One of the biggest problems with sending humans into space is that they're needy. Their frail bodies have a hard time living in zero gravity and require years of training and specialization just to go up into space. What if instead we could send robots? It would also be far cheaper. Michio Kaku, Big Think's resident futurist and author of The Future of the Mind, explores the possibilities of robot astronauts, or robotnauts.
"When you saw the movie Surrogates you said, 'Well, that’s science fiction' when Bruce Willis has a mechanical robot who is perfect," says Kaku. "This sounds like science fiction, right? Or the movie Avatar where again you’re put inside a pod and you control an alien being on another planet breathing poisonous air. Is that possible? The answer is definitely yes. In Japan, scientists at Honda Corporation have made a robot called ASIMO. It’s one of the most advanced robots ever made."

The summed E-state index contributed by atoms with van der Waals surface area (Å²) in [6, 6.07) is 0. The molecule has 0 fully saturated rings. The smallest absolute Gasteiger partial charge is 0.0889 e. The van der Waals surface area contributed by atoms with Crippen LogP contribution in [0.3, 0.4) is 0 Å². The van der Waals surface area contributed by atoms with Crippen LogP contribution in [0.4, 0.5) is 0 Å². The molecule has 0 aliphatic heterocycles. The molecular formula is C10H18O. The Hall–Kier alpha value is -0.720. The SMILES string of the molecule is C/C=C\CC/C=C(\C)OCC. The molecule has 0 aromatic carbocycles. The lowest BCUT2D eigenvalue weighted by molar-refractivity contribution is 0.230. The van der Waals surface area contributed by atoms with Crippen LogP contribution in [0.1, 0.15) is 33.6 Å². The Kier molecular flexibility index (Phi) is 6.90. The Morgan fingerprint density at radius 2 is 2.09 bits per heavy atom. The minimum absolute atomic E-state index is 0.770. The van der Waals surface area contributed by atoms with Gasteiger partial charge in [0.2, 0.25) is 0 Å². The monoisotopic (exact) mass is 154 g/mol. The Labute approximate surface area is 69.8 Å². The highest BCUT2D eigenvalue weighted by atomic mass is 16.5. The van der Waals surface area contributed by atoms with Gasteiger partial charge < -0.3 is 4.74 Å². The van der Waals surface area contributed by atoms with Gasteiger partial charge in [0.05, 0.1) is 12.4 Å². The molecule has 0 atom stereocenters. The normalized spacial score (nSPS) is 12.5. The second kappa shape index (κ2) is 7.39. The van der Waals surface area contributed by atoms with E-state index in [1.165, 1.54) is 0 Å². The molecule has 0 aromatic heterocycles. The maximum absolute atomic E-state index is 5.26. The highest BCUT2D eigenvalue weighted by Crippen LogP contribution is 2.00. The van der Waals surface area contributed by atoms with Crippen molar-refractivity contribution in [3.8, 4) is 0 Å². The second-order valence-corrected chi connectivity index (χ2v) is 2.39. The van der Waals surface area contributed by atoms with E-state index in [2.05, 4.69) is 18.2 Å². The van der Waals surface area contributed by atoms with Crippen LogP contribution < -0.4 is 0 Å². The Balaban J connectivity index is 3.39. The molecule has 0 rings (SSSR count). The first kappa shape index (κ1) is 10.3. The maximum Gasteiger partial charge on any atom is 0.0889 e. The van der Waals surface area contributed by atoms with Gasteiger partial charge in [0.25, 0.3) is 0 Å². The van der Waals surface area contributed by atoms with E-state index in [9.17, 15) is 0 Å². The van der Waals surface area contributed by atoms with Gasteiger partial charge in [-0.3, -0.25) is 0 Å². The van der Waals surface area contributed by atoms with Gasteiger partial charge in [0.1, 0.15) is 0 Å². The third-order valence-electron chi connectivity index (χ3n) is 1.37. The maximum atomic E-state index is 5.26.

One day, perhaps in the not too distant future, Avatar's pods may be a reality. "ASIMO, the size of a young boy, can run, walk, climb up stairs and even dance. In fact he dances better than me. I’ve been on science specials with him and he out dances me every time," says Kaku. "Honda Corporation has now taken a worker, put on an EEG helmet and have him control the robot. So it’s now possible that you can have a surrogate."
Kaku says that ASIMO represents the potential for space exploration: robotnauts can explore hostile environments for us. It can not only advance science but can help open up the industry of affordable space tourism. We can go on "space vacations" by living viscerally through a robot surrogate.
"So why not put surrogates on Mars, surrogates on the Moon, and you the astronaut can just take a breather and go into your living room and mentally communicate with a robot on the Moon," says Kaku. "This would be by far the cheapest way to have a permanent Moon base."
Watch a clip of Kaku's video interview with Big Think: